China-funded Mombasa-Kenya railway lauded by African diplomats
Aug 17, 2016: The China-funded Mombasa-Nairobi railway in Kenya, which will eventually extend to the entire East African region, has won acclaims from African diplomats.
Thirteen African countries' diplomats in Kenya on Tuesday visited construction sites of the China-funded Mombasa-Nairobi railway in the country, hailing it as an embodiment of thriving China-Africa ties.
Ambassadors or high commissioners of Zimbabwe, Uganda, Ghana, Algeria, Senegal, Mozambique and Rwanda attended the event at the invitation of the Chinese embassy.
Joined by Kenyan officials and the Chinese Ambassador to Kenya, Liu Xianfa, the diplomats visited construction sites of the Athi River bridge and the Nairobi terminal.
During the visit, the Rwandan High Commissioner to Kenya, James Kimonyo, said he was impressed by the high levels of involvement of Kenyan engineers and technicians in the project.
The China-funded standard gauge railway (SGR) will run from the port of Mombasa to the capital Nairobi, replacing a track built a century ago during the British colonial rule. The project is being carried out by the China Road and Bridge Corporation.
In the second phase, the railway will reach Kenya's western border with Uganda, and the rail is expected to eventually extend to other East African countries.
At a meeting after the tour, the Zimbabwean ambassador and the dean of the Diplomatic Corps in Kenya, KelebertNkomani, said the SGR dovetailed with Africa's blueprint on socio-economic transformation, saying it would unleash huge benefits in Kenya and across the Eastern African region upon completion.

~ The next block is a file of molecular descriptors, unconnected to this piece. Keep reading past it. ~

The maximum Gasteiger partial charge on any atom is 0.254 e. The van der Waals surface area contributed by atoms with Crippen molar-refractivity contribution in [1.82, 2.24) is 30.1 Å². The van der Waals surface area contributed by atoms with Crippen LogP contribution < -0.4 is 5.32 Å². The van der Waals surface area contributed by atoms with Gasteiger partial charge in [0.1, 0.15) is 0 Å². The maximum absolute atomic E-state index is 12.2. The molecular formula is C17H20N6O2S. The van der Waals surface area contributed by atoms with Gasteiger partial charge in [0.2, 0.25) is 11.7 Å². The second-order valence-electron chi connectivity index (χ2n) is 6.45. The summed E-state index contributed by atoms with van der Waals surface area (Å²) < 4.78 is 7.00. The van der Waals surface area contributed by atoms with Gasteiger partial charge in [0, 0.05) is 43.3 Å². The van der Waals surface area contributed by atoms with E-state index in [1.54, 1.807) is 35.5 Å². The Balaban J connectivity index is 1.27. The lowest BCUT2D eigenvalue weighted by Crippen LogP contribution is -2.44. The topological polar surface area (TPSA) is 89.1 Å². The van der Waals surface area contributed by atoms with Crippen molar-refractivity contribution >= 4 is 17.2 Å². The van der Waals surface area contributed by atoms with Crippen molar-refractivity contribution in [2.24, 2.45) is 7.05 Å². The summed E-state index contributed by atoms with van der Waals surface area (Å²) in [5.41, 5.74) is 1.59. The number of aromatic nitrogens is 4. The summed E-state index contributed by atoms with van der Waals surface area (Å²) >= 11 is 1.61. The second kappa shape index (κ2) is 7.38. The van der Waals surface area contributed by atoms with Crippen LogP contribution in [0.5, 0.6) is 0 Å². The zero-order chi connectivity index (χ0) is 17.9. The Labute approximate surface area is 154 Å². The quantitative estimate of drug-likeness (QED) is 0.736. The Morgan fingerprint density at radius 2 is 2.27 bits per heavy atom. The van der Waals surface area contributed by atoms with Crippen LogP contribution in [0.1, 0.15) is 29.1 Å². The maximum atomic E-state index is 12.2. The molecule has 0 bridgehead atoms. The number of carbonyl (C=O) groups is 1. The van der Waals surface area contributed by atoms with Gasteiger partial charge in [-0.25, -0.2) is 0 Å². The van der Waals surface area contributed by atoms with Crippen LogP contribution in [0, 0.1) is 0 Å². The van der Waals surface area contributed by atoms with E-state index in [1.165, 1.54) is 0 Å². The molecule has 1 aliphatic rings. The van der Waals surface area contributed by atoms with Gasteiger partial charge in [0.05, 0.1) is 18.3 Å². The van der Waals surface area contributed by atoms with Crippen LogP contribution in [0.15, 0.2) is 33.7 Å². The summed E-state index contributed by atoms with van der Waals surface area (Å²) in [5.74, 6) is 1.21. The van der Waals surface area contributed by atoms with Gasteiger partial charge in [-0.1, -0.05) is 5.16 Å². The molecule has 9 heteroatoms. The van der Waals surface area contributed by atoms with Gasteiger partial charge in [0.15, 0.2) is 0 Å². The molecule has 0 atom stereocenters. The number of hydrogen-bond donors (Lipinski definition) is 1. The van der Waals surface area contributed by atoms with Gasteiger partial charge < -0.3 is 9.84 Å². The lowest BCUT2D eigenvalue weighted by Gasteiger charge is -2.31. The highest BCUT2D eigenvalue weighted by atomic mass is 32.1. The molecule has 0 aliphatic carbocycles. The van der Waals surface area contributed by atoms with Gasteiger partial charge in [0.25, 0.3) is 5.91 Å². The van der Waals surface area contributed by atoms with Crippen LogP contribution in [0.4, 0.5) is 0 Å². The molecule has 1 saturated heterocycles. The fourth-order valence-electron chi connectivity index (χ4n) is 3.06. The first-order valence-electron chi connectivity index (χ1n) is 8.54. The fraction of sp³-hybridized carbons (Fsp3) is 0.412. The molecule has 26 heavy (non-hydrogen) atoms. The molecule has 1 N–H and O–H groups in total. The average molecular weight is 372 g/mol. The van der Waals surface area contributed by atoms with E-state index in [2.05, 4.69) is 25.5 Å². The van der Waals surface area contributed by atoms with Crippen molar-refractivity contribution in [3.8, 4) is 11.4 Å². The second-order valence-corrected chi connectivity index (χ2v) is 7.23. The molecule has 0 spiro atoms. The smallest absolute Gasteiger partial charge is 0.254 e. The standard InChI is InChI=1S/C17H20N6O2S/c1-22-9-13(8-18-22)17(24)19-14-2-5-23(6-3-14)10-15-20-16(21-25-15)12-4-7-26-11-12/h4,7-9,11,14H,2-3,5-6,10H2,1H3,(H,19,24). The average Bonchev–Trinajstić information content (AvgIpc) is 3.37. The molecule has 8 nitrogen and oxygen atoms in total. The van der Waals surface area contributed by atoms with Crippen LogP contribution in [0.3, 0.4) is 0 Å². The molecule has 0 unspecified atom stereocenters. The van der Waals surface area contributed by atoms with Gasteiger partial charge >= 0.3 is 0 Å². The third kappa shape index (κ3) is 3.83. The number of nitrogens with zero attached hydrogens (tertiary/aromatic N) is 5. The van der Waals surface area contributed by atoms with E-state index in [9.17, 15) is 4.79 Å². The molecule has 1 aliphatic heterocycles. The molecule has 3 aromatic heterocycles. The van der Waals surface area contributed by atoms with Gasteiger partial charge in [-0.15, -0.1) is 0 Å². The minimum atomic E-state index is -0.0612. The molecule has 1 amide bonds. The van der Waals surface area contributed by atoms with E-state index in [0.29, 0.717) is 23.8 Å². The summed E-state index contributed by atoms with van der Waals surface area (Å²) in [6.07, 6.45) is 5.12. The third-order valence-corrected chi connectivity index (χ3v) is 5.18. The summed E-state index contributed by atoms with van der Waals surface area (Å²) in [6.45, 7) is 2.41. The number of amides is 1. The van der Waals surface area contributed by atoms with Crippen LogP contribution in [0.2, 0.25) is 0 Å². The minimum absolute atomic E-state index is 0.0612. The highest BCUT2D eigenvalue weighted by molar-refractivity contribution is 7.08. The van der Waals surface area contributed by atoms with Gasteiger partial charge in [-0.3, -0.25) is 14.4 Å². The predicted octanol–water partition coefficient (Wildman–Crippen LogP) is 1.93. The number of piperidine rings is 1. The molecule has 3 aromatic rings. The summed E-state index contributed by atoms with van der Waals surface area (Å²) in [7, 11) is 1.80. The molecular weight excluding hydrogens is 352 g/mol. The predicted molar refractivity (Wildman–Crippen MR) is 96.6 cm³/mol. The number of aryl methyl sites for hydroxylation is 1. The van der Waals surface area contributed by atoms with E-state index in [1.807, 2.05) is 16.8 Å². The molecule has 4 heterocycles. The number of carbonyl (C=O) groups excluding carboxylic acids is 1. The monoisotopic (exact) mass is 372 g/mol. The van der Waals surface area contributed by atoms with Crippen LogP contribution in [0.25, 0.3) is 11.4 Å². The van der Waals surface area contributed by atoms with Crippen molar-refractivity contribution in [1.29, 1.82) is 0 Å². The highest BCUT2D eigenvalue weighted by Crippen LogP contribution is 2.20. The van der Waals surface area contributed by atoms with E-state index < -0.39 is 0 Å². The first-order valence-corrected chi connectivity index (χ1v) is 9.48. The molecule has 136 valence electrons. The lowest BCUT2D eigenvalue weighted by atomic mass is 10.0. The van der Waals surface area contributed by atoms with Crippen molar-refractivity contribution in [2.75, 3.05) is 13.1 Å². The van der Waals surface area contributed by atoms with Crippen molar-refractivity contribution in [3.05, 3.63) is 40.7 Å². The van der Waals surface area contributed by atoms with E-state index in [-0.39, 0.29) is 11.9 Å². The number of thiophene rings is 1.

"The SGR is an extremely vital project that addresses transportation of goods from the port to the interior. It will greatly improve efficiency in trade," Nkomani said.
Nkomani said the Mombasa-Nairobi railway presented other African countries with sound insight on how to modernize their transport systems.
"The SGR project is a case study in adherence to high degrees of professionalism and inclusiveness. Local people have benefited from the project," said Nkomani.
Construction of the railway has created more than 40,000 jobs for locals, with some 20,000 local employees having received skills training.
Nkomani said sourcing of local materials, job creation and transfer of expertise in the work on the railway had benefited Kenya's economic development, and were worth emulating by other African countries.
"We have so much to learn from the SGR project. It has offered vital lessons like inclusiveness in terms of sourcing alongside adherence to environmental standards," Nkomani said.
Ambassador Liu told the diplomats the SGR would promote economic prosperity and social development, adding the design of the rail ensured free movement of wildlife animals. He described the SGR as a model of win-win cooperation between China and Africa.
The 472km Mombasa-Nairobi railway is expected to be put into use at the end of 2017.